- The Department of Education should establish and use national compliance standards and objective measures for assessing state progress toward better performance outcomes for children with disabilities and for achieving full compliance with Part B.
With respect to the last recommendation, NCD is presently working in collaboration with the Office of Special Education Programs (OSEP) and a group of stakeholders to review OSEP's Continuous Monitoring Improvement System, and develop recommendations regarding performance benchmarks and enforcement triggers.
NCD has deep concerns regarding certain proposals to the new administration and Congress pertaining to (1) private school voucher plans; (2) regular testing of students; and (3) increased flexibility for states - such proposals have the potential of seriously undermining the education and civil rights of children with disabilities if they are unable to gain the provision of IDEA services and supports to eligible students with disabilities. Any "reform" of IDEA must also safeguard against exclusion of students with disabilities from services and/or supports on disciplinary grounds (See, NCD's Discipline of Students with Disabilities: A Position Statement (May 1998)).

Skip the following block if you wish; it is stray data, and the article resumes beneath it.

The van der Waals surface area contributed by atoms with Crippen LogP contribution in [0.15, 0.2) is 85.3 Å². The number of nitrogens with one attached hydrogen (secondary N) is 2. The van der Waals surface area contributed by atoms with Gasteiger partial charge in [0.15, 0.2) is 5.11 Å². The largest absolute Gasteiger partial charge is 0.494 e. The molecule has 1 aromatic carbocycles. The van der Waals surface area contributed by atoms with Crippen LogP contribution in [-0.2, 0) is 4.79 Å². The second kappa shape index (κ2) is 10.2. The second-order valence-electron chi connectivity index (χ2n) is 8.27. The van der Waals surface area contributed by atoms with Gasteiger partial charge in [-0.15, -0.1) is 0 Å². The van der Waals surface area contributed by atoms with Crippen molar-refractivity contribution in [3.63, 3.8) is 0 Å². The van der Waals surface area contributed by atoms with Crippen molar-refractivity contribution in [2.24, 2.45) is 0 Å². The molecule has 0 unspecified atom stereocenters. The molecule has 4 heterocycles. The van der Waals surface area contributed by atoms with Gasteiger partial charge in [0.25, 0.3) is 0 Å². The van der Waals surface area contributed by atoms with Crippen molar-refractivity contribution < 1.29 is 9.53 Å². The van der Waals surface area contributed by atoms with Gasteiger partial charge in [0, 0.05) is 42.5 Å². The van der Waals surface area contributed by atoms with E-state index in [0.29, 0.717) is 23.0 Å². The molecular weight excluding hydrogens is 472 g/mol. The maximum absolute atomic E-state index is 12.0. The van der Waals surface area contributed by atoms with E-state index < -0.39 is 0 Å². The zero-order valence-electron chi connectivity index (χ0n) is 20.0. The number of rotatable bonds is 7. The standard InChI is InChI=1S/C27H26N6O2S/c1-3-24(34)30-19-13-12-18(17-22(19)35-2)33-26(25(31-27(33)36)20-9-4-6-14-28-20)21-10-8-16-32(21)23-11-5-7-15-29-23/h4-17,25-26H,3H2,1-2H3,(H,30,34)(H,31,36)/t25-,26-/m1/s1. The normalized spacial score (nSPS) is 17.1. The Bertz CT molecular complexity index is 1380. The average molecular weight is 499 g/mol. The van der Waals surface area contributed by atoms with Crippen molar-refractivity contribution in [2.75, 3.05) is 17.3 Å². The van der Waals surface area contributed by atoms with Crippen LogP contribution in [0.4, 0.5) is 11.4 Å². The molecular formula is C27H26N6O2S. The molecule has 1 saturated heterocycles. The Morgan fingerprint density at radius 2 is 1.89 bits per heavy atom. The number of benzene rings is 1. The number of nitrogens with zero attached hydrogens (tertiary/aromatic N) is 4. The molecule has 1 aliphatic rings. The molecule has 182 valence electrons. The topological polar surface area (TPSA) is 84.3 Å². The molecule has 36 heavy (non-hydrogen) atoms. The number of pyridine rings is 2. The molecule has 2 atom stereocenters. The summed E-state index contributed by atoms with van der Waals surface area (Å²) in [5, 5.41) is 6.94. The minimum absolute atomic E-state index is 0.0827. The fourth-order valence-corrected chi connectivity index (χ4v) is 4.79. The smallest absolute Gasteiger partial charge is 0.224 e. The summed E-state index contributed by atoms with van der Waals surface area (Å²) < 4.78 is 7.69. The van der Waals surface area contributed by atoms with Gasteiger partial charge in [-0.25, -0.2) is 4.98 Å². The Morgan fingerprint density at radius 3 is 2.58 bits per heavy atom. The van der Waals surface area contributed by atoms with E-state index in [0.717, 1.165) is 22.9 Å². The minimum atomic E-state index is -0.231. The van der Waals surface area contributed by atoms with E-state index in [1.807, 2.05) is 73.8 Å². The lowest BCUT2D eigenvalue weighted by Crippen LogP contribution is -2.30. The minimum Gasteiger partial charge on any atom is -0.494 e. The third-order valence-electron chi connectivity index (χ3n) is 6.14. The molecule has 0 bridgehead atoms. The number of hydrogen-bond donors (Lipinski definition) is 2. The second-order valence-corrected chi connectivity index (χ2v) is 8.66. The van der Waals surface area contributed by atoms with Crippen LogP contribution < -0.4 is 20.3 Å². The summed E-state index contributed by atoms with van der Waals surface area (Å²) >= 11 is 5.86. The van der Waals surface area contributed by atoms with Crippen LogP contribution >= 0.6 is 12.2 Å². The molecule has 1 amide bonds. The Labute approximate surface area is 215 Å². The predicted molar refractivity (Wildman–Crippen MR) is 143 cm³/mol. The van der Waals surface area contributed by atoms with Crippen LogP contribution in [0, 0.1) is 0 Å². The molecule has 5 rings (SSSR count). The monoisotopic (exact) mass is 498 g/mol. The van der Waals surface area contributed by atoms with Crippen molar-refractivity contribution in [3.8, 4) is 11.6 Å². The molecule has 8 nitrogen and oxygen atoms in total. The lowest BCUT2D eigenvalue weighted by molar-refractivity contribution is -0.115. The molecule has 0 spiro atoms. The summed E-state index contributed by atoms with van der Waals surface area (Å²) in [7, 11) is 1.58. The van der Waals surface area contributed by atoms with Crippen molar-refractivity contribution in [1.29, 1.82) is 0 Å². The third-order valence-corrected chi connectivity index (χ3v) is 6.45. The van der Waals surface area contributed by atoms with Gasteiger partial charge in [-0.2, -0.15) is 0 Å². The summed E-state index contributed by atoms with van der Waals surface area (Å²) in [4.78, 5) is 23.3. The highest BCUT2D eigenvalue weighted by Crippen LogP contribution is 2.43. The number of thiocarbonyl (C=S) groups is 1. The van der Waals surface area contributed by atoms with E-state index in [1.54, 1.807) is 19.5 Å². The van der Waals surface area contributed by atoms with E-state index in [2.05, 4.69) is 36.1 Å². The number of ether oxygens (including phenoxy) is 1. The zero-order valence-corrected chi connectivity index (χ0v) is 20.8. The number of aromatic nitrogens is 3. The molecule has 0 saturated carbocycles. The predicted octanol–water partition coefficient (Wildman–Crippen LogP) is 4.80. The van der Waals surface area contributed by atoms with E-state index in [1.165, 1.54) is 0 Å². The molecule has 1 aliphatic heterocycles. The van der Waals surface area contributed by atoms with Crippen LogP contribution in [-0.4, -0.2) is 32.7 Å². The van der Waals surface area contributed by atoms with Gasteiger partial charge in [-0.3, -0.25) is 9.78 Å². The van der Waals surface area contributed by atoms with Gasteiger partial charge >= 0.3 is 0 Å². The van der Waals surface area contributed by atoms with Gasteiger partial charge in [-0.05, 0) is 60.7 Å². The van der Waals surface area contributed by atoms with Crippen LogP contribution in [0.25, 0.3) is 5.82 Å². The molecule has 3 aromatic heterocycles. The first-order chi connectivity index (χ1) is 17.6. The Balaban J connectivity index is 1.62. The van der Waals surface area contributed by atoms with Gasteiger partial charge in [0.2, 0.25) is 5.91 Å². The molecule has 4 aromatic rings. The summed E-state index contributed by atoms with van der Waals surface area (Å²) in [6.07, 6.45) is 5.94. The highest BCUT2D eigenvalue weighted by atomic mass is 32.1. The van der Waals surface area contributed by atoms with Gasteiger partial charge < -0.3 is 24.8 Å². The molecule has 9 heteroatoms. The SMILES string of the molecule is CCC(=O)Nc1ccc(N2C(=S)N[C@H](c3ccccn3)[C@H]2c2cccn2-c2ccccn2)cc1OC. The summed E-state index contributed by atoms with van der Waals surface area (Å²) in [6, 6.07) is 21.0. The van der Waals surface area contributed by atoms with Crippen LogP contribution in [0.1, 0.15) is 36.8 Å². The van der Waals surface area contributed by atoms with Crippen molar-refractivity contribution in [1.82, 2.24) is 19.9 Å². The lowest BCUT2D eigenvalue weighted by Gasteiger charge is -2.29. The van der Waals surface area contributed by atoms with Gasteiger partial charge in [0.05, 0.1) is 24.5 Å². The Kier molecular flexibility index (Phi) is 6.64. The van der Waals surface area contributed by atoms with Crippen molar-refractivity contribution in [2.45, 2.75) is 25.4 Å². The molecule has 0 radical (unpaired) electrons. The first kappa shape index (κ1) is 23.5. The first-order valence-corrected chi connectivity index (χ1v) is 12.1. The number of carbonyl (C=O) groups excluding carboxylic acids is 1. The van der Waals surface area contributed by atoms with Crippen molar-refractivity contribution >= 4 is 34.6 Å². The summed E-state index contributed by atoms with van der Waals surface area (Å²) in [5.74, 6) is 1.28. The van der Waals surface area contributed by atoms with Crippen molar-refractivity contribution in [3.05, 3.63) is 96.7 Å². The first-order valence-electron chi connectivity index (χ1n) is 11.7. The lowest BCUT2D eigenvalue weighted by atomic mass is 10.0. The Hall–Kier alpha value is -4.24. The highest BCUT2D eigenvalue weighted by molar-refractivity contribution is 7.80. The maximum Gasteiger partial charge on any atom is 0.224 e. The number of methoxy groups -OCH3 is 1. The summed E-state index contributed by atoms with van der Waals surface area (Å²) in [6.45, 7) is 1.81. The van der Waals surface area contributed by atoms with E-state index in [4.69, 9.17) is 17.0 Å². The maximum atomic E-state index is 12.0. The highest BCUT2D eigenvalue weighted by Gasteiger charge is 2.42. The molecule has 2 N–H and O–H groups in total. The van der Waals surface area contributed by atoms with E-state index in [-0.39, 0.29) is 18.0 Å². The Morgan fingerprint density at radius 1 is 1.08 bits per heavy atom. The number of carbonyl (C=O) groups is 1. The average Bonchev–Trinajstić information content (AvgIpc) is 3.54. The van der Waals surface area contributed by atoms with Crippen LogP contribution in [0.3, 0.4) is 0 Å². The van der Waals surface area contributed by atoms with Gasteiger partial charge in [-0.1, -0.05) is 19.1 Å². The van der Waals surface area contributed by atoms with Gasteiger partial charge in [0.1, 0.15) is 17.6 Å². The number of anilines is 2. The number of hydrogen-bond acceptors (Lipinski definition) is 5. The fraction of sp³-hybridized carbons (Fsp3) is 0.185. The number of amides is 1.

Air Carrier Access Act (ACAA)
In its February 26, 1999 report entitled Enforcing the Civil Rights Of Air Travelers with Disabilities: Recommendations For the Department Of Transportation and Congress, NCD found that the Department of Transportation's (DOT) efforts to ensure airline compliance with ACAA were inconsistent and largely ineffective. DOT's model for ACAA enforcement relies heavily on monitoring of complaints and voluntary compliance by air carriers. This approach does not emphasize traditional investigation and prosecution of complaints similar to other federal civil rights enforcement agencies. Even the formal complaint process focuses only on issues of broad public interest, so that individual complainants have no reliable administrative means to obtain satisfaction unless the airline voluntarily cooperates. Accordingly, NCD found DOT's approach is critically lacking in the key areas of compliance monitoring, complaint handling, and leadership by the Department of Transportation.
Research data show that a long-standing lack of resources has substantially limited DOT's leadership in addressing difficult compliance problems (i.e., providing lifts and other boarding devices, providing regular training of airline personnel, and ensuring that new aircraft meet accessibility standards). To remedy this situation, NCD recommends that the President Bush and the U.S. Congress ensure that DOT: